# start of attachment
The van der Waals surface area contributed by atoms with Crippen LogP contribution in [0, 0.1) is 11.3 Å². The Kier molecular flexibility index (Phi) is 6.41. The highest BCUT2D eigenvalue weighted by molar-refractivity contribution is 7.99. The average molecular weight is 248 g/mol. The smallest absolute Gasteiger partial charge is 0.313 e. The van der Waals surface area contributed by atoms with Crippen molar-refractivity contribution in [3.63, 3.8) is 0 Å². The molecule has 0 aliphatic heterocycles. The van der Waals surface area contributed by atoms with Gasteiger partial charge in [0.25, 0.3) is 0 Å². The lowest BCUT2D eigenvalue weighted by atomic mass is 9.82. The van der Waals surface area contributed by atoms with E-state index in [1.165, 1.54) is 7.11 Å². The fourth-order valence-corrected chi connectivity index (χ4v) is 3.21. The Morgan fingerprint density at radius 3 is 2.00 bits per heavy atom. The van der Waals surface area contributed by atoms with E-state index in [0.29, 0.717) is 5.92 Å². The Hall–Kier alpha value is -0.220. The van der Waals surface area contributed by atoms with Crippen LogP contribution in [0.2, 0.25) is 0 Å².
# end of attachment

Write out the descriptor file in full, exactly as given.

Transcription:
The van der Waals surface area contributed by atoms with Crippen LogP contribution in [0, 0.1) is 11.3 Å². The Kier molecular flexibility index (Phi) is 6.41. The highest BCUT2D eigenvalue weighted by molar-refractivity contribution is 7.99. The average molecular weight is 248 g/mol. The smallest absolute Gasteiger partial charge is 0.313 e. The van der Waals surface area contributed by atoms with Crippen molar-refractivity contribution in [3.63, 3.8) is 0 Å². The molecule has 0 aliphatic heterocycles. The van der Waals surface area contributed by atoms with Gasteiger partial charge in [0.25, 0.3) is 0 Å². The lowest BCUT2D eigenvalue weighted by atomic mass is 9.82. The van der Waals surface area contributed by atoms with E-state index in [1.165, 1.54) is 7.11 Å². The fourth-order valence-corrected chi connectivity index (χ4v) is 3.21. The Morgan fingerprint density at radius 3 is 2.00 bits per heavy atom. The van der Waals surface area contributed by atoms with E-state index in [0.29, 0.717) is 5.92 Å². The Hall–Kier alpha value is -0.220. The van der Waals surface area contributed by atoms with Crippen LogP contribution in [0.2, 0.25) is 0 Å².